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Building a better solar cell by investigating material performance under real-world conditions

Building a better solar cell by investigating material performance under real-world conditions
Graphical Abstract. Credit: The Journal of Physical Chemistry C (2023). DOI: 10.1021/acs.jpcc.2c08850

Researchers at Florida State University and the FAMU-FSU College of Engineering are helping build the solar cells of tomorrow by examining how a next-generation material can operate efficiently under real-world conditions that include baking temperatures and hours of sunlight.

Their work was published in The Journal of Physical Chemistry C.

Most solar cells are made of silicon, but ongoing research is looking at other options, including a material known as perovskite. In addition to acting as a solar cell, perovskites can also enable a phenomenon called upconversion in , a process in which the perovskite absorbs low-energy photons and the organic molecules then convert these particles into high-energy photons.

"We wondered if there was another way of using the photons—the particles of energy in light—that otherwise would not be converted into electricity?" said Theo Siegrist, a professor in the Department of Chemical and Biomedical Engineering. "We want to store the energy from one photon until a second comes around and combine the two photons into one that can overcome the barrier."

"The idea is that one usable high energy light particle is emitted again after the upconversion process," said Lea Nienhaus, assistant professor in the Department of Chemistry and Biochemistry.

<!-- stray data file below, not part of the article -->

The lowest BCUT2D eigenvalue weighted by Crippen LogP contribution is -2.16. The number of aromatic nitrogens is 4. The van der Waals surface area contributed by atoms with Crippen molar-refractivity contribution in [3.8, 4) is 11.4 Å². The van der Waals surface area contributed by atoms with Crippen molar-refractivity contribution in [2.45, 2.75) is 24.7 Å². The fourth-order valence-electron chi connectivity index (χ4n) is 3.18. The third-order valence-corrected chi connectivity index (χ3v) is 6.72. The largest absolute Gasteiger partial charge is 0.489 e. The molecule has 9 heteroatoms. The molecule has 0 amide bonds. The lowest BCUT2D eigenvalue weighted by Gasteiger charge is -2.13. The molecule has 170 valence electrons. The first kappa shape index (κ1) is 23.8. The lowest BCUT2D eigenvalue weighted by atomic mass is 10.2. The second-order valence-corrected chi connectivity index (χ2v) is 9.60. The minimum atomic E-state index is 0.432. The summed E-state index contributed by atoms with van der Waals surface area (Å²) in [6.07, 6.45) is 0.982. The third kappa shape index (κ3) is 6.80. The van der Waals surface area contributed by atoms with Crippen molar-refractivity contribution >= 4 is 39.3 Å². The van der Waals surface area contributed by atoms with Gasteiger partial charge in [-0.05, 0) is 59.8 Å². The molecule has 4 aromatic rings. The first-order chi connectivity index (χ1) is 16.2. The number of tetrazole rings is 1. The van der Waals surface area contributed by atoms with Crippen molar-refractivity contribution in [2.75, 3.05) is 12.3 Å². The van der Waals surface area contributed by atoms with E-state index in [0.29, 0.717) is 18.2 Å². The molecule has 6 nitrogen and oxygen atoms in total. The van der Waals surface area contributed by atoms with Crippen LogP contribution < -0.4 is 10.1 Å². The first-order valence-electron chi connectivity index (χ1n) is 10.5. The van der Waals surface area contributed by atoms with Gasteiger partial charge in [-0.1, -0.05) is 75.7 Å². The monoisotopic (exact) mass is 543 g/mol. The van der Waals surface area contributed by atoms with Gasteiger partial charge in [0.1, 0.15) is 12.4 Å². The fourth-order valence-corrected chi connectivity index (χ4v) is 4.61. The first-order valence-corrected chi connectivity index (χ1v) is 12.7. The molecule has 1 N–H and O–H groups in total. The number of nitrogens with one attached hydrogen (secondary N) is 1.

Previous research into perovskites examined how high temperatures and light degrade them but hadn't considered the upconversion process in perovskite/organic bilayers under . Understanding how these devices work in typical heat and shows researchers where to direct their efforts for implementation into commercial .

The researchers placed their upconversion devices on a , raising their temperature to about 60 degrees Celsius. Then they used optical spectroscopy and X-ray crystallography to examine their properties.

They found that the performance of the upconversion device was significantly diminished after exposure to high temperatures, but not because of perovskite degradation. Instead, the organic molecules required for the upconversion process crystallized under the heat, rendering the device ineffective.

"The perovskite on its own, if you heat it and shine light on it, it degrades," Niehaus said. "As soon as you put the organic molecules on top, it no longer degrades. The organic molecules are contributing to a more long-lived perovskite, which I think is a very useful result. There are still engineering issues to be solved to make -based upconversion devices viable, but our hope is that this work is part of addressing those issues."

More information: Alexander S. Bieber et al, Perovskite-Sensitized Upconversion under Operando Conditions, The Journal of Physical Chemistry C (2023). DOI: 10.1021/acs.jpcc.2c08850

Journal information: Journal of Physical Chemistry C
Citation: Building a better solar cell by investigating material performance under real-world conditions (2023, June 22) retrieved 19 July 2024 from
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